Dr. Shlomo Swirski is a sociologist who serves as the academic director of the Adva Center. In the past he lectured at the universities of Tel Aviv and Haifa, was a partner in the founding of academic and social enterprises, among them the academic journal Notebooks of Research and Social Critique, which published articles in Hebrew accessible to the general public; HILAfor Quality Education, which encourages parents in working-class neighborhoods, development towns, and Arab towns to get involved in their children's schools; the Kedma Schools, founded to provide quality, community-based education on the high school level. He is the author of, among others, Mizrahim and Askkenazim in Israel: The Ethnic Division of Labor   (1981),Campus, State and Society (1985), Education in Israel (1990), The National Budget: What They Do with Our Money (2004), The Cost of Arrogance: The Price Israel Pays for theOccupation (2005). 

Svirsky, Gila, "The Long Ride to Silwan", Tikkun, Vol. 7, No. 2, March/April 1992.

Svirsky, Gila, "Women as a Symbol of Power", Jewish Women's Peace Bulletin, No. 6-7, October 1990.

Svirsky, Gila, "Women in Black", Present Tense, Vol. 16, No. 4, May/June 1989.

Svirsky, Gila, "Women in Black Resist Violence", Woman of Power, Fall, 1991, Issue 21, pp. 56-58.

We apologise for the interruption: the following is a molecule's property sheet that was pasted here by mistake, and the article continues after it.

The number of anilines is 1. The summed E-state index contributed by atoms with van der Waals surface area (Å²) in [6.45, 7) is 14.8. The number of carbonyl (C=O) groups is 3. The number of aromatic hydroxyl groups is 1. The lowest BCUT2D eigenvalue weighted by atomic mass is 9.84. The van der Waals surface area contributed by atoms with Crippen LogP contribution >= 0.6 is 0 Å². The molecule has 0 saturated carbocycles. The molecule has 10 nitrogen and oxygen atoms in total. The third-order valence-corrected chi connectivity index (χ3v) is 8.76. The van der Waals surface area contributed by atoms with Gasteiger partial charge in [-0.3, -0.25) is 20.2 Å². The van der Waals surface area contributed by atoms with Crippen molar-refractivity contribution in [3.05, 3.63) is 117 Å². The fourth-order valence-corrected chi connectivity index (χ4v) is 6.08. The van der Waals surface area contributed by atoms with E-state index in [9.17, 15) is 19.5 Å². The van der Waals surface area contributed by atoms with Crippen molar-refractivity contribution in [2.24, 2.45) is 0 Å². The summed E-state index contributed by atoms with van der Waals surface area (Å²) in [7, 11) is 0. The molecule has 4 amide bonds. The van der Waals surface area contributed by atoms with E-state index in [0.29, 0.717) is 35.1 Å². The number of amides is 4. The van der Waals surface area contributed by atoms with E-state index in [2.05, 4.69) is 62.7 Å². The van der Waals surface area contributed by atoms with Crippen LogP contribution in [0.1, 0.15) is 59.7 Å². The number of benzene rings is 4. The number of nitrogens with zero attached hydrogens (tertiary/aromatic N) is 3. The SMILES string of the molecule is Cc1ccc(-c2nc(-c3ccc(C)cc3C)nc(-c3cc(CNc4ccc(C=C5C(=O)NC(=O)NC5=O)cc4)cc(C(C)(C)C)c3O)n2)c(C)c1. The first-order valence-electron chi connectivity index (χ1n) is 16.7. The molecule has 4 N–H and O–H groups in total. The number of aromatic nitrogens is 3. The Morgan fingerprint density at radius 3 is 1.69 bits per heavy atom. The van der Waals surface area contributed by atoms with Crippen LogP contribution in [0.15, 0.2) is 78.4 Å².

Svirsky, Gila, "Zionist Reasons for Being Anti-Occupation," Walking the Red Line: Israelis in Search of Justice for Palestine. Philadelphia: New Society Publishers, Deena Hurwitz (ed.), 1992

I am a descendant of the Svirsky family from Vileika, which appears on your site dedicated to the town. My family and I found the site very interesting. My mother, now 82,  as a child  knew some of the people who are pictured.

We wanted to ask you a few questions. First, even though we have many pictures of the family, we do not possess the images on your website.  Where did you obtained them? ( most pictures are from the Vileka Yizkor book) Also, the page Svirsky  several images that do not appear in it: it records 11 pictures but only five appear. Do you have the six remaining images as well?
Of course, we will be happy to help , if you're interested.

Thanks and Shana Tova,( Googled Translation was used)


Dear Eilat Gordan Levitan:
I just came back from a visit to the Shtetl where my grandparents Henoch an Shulamith Swirsky (Z”L, born 1894) came from. The Jewish cemetery there was restored, and there was a plaque there saying the restoration was done by an Abraham Yochelman (???????) in 1999. I see on your site that you mention a Yochelman family from Connecticut that has done some memorial restorations in this area. Do you know more about this person? I’d like to thank him!
I found some Swirsky markers in the restored cemetary, for Shimon ben Yehuda Lev Swirsky (d. 1935).
I’ll send you my Adutiskis photos if you’re interested. It was a fascinating visit. The town looks like it hasn’t change much, except that it’s missing its Jews. There are still log-cabin houses that are occupied there.
Happy Shavuot!
Robert Swirsky

Yehiel Jochelman ?
Immediate Family:
Son of itzik Jochelman 
Husband of esther Jochelman 
Father of Shimon Yochelman; Nechama Jochelman; Ber - Issak Jochelman; Nechama (Yochelman) Gabay and Menachem Mendel 
Added by:
Menachem Sella on September 29, 2009
Managed by:
Menachem Sella



estimated between 1847 and 1967 
Adutiškis, Šven?ionys District Municipality, Vilnius County, Lithuania
Immediate Family:
Son of Moshe Yochelman and Sara-Lea Yochelman 
Brother of Yehudit Yochelman and Hana (Henya) Yochelman 
Added April 23, 2015